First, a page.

Advanced Conversational Latin: János Zermegh’s Historia rerum gestarum inter Ferdinandum et Ioannem Ungariae reges

Advanced Conversational Latin: János Zermegh’s Historia rerum gestarum inter Ferdinandum et Ioannem Ungariae reges

Course Description: In 1526, Suleiman the Great’s Ottoman army defeated Louis II, king of Hungary and Bohemia near the town of Mohács in Southern Hungary. Louis lost his life in the battle, and soon two new kings of Hungary were elected and crowned almost simultaneously. One of these was John Szapolyai, a Hungarian nobleman serving at the time as voivode (governor) of Transylvania, and the other was Ferdinand from the House of Habsburg, who was elected as king of Bohemia as well. Civil war ensued, and the country was eventually divided into two parts. One of the main accounts about these turbulent years between 1526 and 1540 is a relatively short Latin work by János Zermegh (ca. 1504/1510?–1584). This was probably written in the second half of the 16th century as source material for Stephen Báthory’s court historian, the Venetian humanist Giovanni Michele Bruto, but it was eventually printed from what might have been the only manuscript in 1662 in Amsterdam. In this course, students will read and discuss selected passages from this interesting but comparatively easy-to-read Neo-Latin text in the original language.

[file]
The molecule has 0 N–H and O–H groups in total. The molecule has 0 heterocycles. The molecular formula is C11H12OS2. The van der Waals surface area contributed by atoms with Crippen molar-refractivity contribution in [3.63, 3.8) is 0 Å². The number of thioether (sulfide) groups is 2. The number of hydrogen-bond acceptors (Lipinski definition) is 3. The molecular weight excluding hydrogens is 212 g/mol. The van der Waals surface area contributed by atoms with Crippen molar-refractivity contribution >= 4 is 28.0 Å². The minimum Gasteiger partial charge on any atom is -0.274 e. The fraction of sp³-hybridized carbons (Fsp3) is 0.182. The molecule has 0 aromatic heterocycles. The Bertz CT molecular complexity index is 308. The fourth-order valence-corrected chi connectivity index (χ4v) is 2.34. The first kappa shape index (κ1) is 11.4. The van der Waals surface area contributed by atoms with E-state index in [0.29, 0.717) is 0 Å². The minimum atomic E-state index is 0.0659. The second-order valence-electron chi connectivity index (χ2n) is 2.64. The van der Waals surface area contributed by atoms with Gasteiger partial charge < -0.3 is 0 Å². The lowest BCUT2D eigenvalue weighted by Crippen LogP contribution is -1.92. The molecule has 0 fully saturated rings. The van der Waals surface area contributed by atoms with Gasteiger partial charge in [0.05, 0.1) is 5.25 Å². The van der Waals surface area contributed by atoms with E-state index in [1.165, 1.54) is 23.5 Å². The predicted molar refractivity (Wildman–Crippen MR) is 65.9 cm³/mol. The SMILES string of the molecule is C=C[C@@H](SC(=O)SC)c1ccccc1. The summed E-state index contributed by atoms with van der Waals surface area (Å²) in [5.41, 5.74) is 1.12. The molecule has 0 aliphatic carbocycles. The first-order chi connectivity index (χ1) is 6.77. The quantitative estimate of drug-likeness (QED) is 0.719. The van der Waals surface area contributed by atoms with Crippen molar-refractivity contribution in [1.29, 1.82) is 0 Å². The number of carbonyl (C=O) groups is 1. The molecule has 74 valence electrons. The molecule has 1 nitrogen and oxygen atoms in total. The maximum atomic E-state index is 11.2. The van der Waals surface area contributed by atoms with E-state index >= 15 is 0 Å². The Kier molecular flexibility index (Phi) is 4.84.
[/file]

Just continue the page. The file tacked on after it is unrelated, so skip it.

DETAILS

Level: This course is intended for those with experience speaking Latin.

Textbook:Instructor will provide materials.

Sections capped at: 5 students. If the course is sold-out, please fill out this waiting-list form.

When
Fridays, 2:00p.m. EST

Cost
$250

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Instructor

Zoltán Tomkó

Zoltán studied classical and Renaissance studies for two years at the Academy Vivarium Novum, a unique institute where students are allowed to speak only Latin and Ancient Greek. After graduating in Classics in Rome, he studied sinology and history in Vienna, specializing in ancient and early modern history with a special focus on historiography. He has been teaching conversational Latin and Greek for several years.